Last Soviet leader Mikhail Gorbachev dies aged 91
Mikhail Gorbachev, who ended the Cold War without bloodshed but failed to prevent the collapse of the Soviet Union, died on Tuesday at the age of 91, hospital officials in Moscow said, Reuters reported.
Gorbachev, the last Soviet president, forged arms reduction deals with the United States and partnerships with Western powers to remove the Iron Curtain that had divided Europe since World War Two and bring about the reunification of Germany.
But his internal reforms helped weaken the Soviet Union to the point where it fell apart, a moment that President Vladimir Putin has called the “greatest geopolitical catastrophe” of the twentieth century.
“Mikhail Gorbachev passed away tonight after a serious and protracted disease,” said Russia’s Central Clinical Hospital.
Putin expressed “his deepest condolences”, Kremlin spokesman Dmitry Peskov told Interfax. “Tomorrow he will send a telegram of condolences to his family and friends,” he said.
Putin said in 2018 he would reverse the Soviet Union’s disintegration if he could, Reuters quoted news agencies reported.
World leaders were quick to pay tribute. European Commission chief Ursula von der Leyen said Gorbachev, who was awarded the Nobel Peace Prize in 1990, had opened the way for a free Europe, Reuters reported.
U.S. President Joe Biden said he had believed in “glasnost and perestroika – openness and restructuring – not as mere slogans, but as the path forward for the people of the Soviet Union after so many years of isolation and deprivation.”
British Prime Minister Boris Johnson, citing Putin’s invasion of Ukraine, said Gorbachev’s “tireless commitment to opening up Soviet society remains an example to us all”.
Russian forces tried to blow up my men, says mercenary boss Prigozhin
Russian mercenary boss Yevgeny Prigozhin, who has been arguing with top military brass for months, on Friday escalated the feud by accusing pro-Moscow forces of trying to blow up his men.
Prigozhin’s Wagner Group troops have largely pulled back from the eastern Ukrainian town of Bakhmut, most of which they captured last month after taking heavy casualties, and handed over their positions to regular Russian forces, Reuters reported.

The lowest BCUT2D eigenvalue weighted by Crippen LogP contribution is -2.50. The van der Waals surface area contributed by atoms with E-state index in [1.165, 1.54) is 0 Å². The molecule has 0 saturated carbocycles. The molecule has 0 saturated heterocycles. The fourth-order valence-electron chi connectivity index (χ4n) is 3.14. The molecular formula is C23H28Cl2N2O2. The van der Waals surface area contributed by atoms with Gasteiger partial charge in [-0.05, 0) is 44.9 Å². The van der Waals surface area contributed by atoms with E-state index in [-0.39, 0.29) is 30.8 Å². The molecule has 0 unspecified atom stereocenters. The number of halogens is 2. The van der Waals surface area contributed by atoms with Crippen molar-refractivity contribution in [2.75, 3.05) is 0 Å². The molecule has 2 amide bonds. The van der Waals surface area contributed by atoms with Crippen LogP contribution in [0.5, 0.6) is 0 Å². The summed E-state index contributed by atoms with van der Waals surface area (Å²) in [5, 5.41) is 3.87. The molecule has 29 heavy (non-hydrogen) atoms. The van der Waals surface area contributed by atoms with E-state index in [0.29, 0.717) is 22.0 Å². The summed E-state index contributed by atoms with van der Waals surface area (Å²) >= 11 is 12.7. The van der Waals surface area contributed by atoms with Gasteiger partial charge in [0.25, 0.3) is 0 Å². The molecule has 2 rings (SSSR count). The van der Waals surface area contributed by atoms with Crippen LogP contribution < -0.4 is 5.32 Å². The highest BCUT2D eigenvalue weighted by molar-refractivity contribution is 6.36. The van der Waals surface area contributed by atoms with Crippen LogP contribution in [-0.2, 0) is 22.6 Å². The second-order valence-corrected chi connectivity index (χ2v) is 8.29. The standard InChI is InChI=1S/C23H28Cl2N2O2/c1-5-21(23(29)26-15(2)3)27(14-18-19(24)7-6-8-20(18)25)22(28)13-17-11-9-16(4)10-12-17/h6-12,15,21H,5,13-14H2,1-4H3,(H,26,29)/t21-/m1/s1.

Prigozhin, writing on Telegram, said his men had discovered a dozen locations in rear areas where defense ministry officials had planted various explosive devices, including hundreds of anti-tank mines. When asked why the charges had been set, the officials indicated it was an order from their superiors.
“It was not necessary to plant these charges in order to deter the enemy, as it (the area in question) is in the rear area. Therefore, we can assume that these charges were intended to meet the advancing units of Wagner,” he said.
None of the charges went off and no one was hurt, he said, adding: “We assume this was an attempt at a public flogging.”
Russia’s defense ministry was not immediately available for comment.
Prigozhin, who regularly complained his men were not given enough ammunition for the assault on Bakhmut, said on Wednesday that he had asked prosecutors to investigate whether senior Russian defense officials had committed any “crime” before or during the war in Ukraine.
Biden says Sweden will ‘soon’ join NATO at U.S. Air Force address
U.S. President Joe Biden predicted on Thursday Sweden will join NATO “soon”, speaking at the U.S. Air Force Academy days after he hinted at a possible deal to overcome Turkey’s opposition to admitting the Nordic country to the alliance, Reuters reported.
Biden, in a flag-waving commencement address in Colorado Springs, Colorado, warned graduates they will enter service in an increasingly unstable world, citing challenges from Russia and China.
Biden, 80, who stood for much of the hours-long ceremony to shake hands with graduates, appeared to trip over something and fell to his knees towards the end. He was assisted to his feet and walked to his seat unaided.